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Trump calls for upping stop and frisk in Chicago to reduce crime

US President Donald Trump pledged on Monday to end a "crime spree" in Chicago and called for loosening restrictions on police in the third-largest US city to allow stopping and frisking suspects for weapons and other contraband.
Chicago police agreed in August 2015 to outside monitoring of stop-and-frisk searches after an American Civil Liberties Union report that found officers stopped a disproportionate number of black people and relied on the practice more heavily than departments in other cities.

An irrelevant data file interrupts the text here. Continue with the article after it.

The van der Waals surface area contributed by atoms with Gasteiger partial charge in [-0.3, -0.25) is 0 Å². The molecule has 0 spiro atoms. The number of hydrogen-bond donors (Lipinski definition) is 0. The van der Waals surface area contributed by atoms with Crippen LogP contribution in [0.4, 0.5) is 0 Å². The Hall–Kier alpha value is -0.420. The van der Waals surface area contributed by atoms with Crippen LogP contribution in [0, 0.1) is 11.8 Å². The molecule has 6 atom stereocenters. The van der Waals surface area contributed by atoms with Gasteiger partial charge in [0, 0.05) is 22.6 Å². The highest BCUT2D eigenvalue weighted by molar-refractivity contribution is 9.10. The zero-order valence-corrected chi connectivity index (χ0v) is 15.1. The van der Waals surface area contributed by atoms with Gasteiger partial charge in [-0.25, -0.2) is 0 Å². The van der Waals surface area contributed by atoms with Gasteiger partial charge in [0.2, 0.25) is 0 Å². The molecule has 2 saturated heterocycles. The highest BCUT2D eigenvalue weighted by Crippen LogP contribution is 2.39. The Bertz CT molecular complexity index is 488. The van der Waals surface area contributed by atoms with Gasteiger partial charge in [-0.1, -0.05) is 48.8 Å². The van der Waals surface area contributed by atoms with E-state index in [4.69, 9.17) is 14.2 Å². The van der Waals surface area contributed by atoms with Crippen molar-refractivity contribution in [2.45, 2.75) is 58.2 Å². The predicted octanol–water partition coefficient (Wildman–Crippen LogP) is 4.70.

Trump's remarks came three days after a white Chicago police officer was found guilty of murder in the 2014 shooting of a black teenager, a case that laid bare tensions between the city's black community and police department.
Proponents say stop-and-frisk helps prevent violent crime by taking more illegal guns and other contraband off the streets. Opponents say black people and members of other minority ethnic groups are unfairly targeted by the stops.
Trump said he had directed the US attorney general "go to the great city of Chicago to help straighten out the terrible shooting wave," without providing details.
“I’ve told them to work with local authorities to try to change the horrible deal the city of Chicago’s entered into with ACLU, which ties law enforcement’s hands and to strongly consider ‘stop and frisk,'" Trump said at the International Association of Chiefs of Police convention in Orlando, Florida.

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